Recommendation that the top 16 gymnasts in rank order from the USA Championships plus approved petitions will be invited to the World Championship Trials. (No replacements will be made to the top 16) MOTION - Donna Strauss PASSED


Recommendation that the final determination of the team will be made by the World Championship Coaching Staff and the Athlete Representative (if present at all qualifying meets and training sessions). MOTION - Mary Ann Mahoney SECOND - Sue Ammerman PASSED

World University Games selection procedures were reviewed. Recommendation to accept the World University Games selection procedures as amended. (see attached) MOTION - Don Peters PASSED

SECOND - Sue Ammerman

Resumes for the position of World University Games Head Coach and Assistant Coach were reviewed and discussed. The office will send letters of congratulations to those selected and letters of thank you and regret to those who were not chosen. Recommendation that Suzanne Yoculan be named as Head Coach and Dave Patterson be named Assistant Coach for the World University Games. MOTION - Donna Strauss PASSED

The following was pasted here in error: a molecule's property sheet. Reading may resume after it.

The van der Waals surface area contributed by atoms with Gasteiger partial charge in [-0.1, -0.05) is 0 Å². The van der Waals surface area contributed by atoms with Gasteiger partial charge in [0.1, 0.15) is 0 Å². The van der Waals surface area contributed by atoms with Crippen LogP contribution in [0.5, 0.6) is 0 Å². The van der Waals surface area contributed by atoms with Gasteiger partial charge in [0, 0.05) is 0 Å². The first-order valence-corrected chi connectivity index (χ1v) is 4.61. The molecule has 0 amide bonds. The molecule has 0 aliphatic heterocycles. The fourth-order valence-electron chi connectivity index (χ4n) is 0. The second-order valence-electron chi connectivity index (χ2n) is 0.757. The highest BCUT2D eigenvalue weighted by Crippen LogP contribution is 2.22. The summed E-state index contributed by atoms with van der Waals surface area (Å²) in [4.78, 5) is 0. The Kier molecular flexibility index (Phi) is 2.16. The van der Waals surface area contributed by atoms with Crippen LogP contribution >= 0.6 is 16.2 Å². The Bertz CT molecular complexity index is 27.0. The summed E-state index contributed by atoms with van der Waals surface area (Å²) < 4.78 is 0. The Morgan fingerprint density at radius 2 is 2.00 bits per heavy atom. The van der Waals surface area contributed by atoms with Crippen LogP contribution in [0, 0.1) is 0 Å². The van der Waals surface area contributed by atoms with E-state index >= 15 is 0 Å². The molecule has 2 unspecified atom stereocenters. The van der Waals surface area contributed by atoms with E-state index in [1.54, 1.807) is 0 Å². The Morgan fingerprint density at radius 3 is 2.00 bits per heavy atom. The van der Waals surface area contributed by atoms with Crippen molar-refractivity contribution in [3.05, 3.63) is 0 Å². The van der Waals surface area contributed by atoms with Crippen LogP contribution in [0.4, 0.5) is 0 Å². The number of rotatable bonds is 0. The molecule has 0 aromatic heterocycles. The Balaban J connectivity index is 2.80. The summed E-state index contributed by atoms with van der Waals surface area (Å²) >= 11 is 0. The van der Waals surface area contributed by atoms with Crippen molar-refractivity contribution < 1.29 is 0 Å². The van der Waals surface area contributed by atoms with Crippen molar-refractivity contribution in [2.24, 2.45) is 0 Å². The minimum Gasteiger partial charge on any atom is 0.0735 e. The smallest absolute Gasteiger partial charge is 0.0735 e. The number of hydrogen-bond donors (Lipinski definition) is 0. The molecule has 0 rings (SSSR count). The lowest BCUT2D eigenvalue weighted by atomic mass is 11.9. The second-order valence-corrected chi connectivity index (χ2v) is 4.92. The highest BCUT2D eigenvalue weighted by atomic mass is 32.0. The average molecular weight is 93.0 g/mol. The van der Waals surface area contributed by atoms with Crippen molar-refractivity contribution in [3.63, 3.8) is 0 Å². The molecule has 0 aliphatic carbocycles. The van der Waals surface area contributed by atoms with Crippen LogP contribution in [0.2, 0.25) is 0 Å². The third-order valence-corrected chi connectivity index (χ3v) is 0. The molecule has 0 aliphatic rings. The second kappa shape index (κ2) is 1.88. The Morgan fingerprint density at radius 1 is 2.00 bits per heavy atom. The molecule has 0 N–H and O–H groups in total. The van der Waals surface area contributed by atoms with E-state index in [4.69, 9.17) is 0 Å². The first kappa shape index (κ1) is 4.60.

SECOND - Sue Ammerman

Recommendation that the Women's Program Administrator request that an additional credential be provided for World University Games for a "Manager." If this is allowed that Jim Turpin be named to that position. MOTION - Don Peters PASSED

SECOND - Sue Ammerman

Recommendation that World University Games Trials be held last weekend in July, a ten day training camp be held from August 6-13, 1989 with departure to Brazil on August 14, 1989. MOTION - Donna Strauss PASSED

SECOND - Don Peters

Discussion on the possibility of a splif season for the Elite Program for the 1990 season was held. More information is needed from Jackie Fie. This will be available after January when she returns from FIG meetings. The Single Elimination Event Proposal was discussed. An alternate proposal was offered of 12 gymnasts invited with four going into finals. The office was requested to pursue this with television. Meeting Adjourned at 1:30 pm.